Mud Lake is not very big and I paddled through it fairly quickly.  It took me only 10 minutes and that was taking quite a few pictures and videos on the way.  I arrived at the 900m portage into Spirit Lake full of excitement and anticipation and was eager to get to the other side.

This would not be a quick process.  The portage from Mud to Spirit is fairly challenging.  The first section is all mud and boggy.  It’s the type of stuff that you step on and your feet just go down, down and down and if you don’t move quick enough, you will be knee deep in mud in no time.

Once I got through the initial mud at the entry, I was presented with big boulders and rocks that I had to climb over.

Since I had a canoe on my shoulders, this was not an easy feat at all and I struggled quite a bit getting through this area.

The rest of the portage was fairly challenging.  There were many areas that were swampy and muddy with logs to walk on. Some logs would move, some were skinny and hard to walk on and some worked great, so I had to take my time and test every step.

There were a few areas with roots and branches to walk through and some areas that were very narrow and the canoe would rub or knock against the trees and bushes on the way.

It was definitely one of the most challenging portages I’ve done and I was so glad I didn’t make the trip last night with my pack.  I had already been so tired at that point and not feeling well and I’m sure it wouldn’t have gone very well.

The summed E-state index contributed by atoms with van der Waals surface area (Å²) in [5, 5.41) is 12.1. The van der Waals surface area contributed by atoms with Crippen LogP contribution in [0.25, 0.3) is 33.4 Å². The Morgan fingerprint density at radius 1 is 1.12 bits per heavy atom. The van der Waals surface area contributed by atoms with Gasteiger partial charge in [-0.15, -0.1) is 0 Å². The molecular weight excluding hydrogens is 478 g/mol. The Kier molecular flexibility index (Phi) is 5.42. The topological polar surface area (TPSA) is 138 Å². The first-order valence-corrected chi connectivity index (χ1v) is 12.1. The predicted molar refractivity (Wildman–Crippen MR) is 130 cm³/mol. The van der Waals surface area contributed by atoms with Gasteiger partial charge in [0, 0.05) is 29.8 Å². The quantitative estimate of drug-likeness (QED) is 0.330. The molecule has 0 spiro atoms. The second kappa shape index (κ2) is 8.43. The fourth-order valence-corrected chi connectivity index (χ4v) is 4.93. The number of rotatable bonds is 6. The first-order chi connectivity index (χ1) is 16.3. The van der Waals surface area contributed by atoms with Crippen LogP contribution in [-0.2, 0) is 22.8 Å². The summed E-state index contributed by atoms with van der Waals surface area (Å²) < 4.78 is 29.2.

Even this morning with fresh legs it was a struggle for me and I was so glad I’d waited to do this visit today, pack-less and with new energy.

Even so, it took me almost 30 minutes to complete the 900m portage and I was so excited when I arrived at the other side!

I slowly made my way over to the base of the rock, staring up in awe of it as I paddled.  I immediately felt small and overpowered by the enormous structure and also very humbled.

Once I arrived at the base of the rock, I took out my tobacco offering and found a spot to put it.  I said words of gratitude and talked to the rock, thanking it for safe passage, for it’s beauty and for allowing me to experience it’s power and magic and a few other things I’ll keep private.  Then, for reasons unknown to me, I became extremely emotional, even shedding a tear and getting choked up when I spoke. I have no idea why, it was just a rock. or was it?

When I got home and was looking through my photos, I realized there were faces in the rock.  Many of them and lots of diffrerent kinds and I thought that was pretty cool.

 

Spirit Rock is a place of magical powers and healing and many people come here to perform healing rituals and other ceremonies.  I found several places where petroforms had been created and I wished I was able to look into the past and see who had created them and for what reason, but not knowing, I suppose was part of the mystery of it all.